- Analysis of trends in cases & deaths by country – This is a fantastic resource prepared by the Our World in Data organisation. If you want to read just one link, start with this one. It takes the same data as given in link A2 above but adds commentary, context and interpretation. A number of the charts are interactive allowing you to choose which countries you want displayed and where the scales should linear or logarithmic. As far as I can tell, this is being updated daily so is worth bookmarking.
- Update 11/5/20 – my analysis of latest trends in England using the 6 available datasets. This is updated weekly.
- What is Coronavirus and the science behind it – This is a slide deck prepared by Michael Lin, an academic from California. It is a good introduction to the science of SARS-COV-2 (the correct name for the virus) and what was known and not known as of 13th March 2020. Some of the information may be out of date by the time you come to read it so use this as background before reading link A3 above.
- Comparing Covid19 death rates to normal death rates – This is an article by David Spiegelhalter, former President of the Royal Statistical Society, who looks at how the known death rates of Coronavirus compares with normal mortality in the UK across different ages. It provides a method for future statisticians to determine the overall additional number of deaths as a result of this pandemic.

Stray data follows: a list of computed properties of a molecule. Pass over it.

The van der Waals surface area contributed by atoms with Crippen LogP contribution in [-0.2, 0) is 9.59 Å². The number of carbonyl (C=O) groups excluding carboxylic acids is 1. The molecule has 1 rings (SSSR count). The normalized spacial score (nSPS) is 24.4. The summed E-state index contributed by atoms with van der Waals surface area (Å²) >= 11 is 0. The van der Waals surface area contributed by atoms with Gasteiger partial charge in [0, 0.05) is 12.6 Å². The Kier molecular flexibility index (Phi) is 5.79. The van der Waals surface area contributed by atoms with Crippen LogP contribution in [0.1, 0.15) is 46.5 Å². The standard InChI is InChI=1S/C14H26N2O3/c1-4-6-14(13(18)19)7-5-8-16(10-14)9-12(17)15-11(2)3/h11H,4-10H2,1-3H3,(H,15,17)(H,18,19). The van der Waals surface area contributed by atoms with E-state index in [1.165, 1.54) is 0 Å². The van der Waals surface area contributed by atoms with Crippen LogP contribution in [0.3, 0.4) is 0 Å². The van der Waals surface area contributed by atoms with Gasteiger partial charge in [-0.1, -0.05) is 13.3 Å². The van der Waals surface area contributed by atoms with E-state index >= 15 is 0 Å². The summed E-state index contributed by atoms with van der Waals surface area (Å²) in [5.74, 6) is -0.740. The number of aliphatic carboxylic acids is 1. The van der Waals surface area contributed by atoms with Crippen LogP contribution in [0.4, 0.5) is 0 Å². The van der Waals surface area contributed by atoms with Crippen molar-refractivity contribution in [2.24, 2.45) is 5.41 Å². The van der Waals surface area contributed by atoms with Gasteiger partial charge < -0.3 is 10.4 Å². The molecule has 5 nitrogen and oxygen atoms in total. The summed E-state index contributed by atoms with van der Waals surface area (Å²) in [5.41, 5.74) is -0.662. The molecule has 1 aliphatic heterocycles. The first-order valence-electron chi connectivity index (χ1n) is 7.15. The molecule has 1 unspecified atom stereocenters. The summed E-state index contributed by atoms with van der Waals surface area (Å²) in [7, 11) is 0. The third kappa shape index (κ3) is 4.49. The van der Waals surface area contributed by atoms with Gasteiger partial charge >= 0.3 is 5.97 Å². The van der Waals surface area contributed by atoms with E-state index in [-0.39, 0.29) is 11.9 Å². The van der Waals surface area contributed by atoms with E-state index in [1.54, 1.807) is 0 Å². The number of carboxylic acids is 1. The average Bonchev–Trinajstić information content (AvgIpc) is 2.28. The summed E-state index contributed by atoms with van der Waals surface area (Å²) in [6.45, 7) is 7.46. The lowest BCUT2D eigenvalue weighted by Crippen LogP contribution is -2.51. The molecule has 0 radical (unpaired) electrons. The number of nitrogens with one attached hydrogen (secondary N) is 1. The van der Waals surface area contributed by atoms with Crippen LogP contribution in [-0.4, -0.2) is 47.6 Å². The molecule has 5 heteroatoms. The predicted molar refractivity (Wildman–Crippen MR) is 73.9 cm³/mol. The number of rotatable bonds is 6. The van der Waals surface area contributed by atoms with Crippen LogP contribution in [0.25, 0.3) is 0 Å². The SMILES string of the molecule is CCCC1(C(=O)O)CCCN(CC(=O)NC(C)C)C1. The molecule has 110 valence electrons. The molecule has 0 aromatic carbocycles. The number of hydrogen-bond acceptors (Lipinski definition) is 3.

- Update 11/4/20 – Using mortality data available as of end of March, David has been able to give more refined estimates of the risks by age.
- Update 12/5/20 – Yet another informative update from David. He makes a particularly important point about the difference between PFR & IFR which has been badly misunderstood by the media.
- Advice from Information Commissioner on data collection – The virus has prompted a desire to collect information from the public about their symptons and other information. Since this has potential data privacy implications, the information commissioner has put out this statement and Q&A.
- Update 15/4/20 – a briefing pack on patient records and data records put together by the House of Commons Research Library.
- What are Excess Deaths and why they are the key metric – Excess Deaths is the only metric by which the entire effect of the pandemic can be evaluated. It is also the only way to compare the effect between countries, regions and cities. This article by Anthony Masters (see link E4 below) explains how excess deaths are measured.